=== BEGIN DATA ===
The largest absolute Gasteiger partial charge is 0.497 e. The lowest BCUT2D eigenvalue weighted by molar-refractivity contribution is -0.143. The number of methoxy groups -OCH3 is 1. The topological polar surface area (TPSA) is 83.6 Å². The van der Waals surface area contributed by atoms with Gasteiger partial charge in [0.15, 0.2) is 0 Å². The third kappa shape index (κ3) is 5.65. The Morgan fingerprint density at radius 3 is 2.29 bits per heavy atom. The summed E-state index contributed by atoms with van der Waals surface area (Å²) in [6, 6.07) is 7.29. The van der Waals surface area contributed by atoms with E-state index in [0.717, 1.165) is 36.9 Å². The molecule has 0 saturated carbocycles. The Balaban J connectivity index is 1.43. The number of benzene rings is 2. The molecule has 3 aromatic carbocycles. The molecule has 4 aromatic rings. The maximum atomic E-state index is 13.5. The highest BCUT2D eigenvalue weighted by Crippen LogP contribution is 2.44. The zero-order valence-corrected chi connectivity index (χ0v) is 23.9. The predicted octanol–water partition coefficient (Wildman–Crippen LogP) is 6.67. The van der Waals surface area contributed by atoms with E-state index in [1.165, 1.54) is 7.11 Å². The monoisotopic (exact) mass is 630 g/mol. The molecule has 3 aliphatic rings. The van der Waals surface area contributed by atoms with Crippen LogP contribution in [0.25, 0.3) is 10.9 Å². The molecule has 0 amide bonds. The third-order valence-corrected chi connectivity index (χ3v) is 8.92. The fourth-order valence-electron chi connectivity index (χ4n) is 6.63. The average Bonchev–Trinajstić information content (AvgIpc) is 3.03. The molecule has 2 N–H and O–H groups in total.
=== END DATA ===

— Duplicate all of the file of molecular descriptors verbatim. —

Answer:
The largest absolute Gasteiger partial charge is 0.497 e. The lowest BCUT2D eigenvalue weighted by molar-refractivity contribution is -0.143. The number of methoxy groups -OCH3 is 1. The topological polar surface area (TPSA) is 83.6 Å². The van der Waals surface area contributed by atoms with Gasteiger partial charge in [0.15, 0.2) is 0 Å². The third kappa shape index (κ3) is 5.65. The Morgan fingerprint density at radius 3 is 2.29 bits per heavy atom. The summed E-state index contributed by atoms with van der Waals surface area (Å²) in [6, 6.07) is 7.29. The van der Waals surface area contributed by atoms with E-state index in [0.717, 1.165) is 36.9 Å². The molecule has 0 saturated carbocycles. The Balaban J connectivity index is 1.43. The number of benzene rings is 2. The molecule has 3 aromatic carbocycles. The molecule has 4 aromatic rings. The maximum atomic E-state index is 13.5. The highest BCUT2D eigenvalue weighted by Crippen LogP contribution is 2.44. The zero-order valence-corrected chi connectivity index (χ0v) is 23.9. The predicted octanol–water partition coefficient (Wildman–Crippen LogP) is 6.67. The van der Waals surface area contributed by atoms with E-state index in [1.165, 1.54) is 7.11 Å². The monoisotopic (exact) mass is 630 g/mol. The molecule has 3 aliphatic rings. The van der Waals surface area contributed by atoms with Crippen LogP contribution in [0.25, 0.3) is 10.9 Å². The molecule has 0 amide bonds. The third-order valence-corrected chi connectivity index (χ3v) is 8.92. The fourth-order valence-electron chi connectivity index (χ4n) is 6.63. The average Bonchev–Trinajstić information content (AvgIpc) is 3.03. The molecule has 2 N–H and O–H groups in total.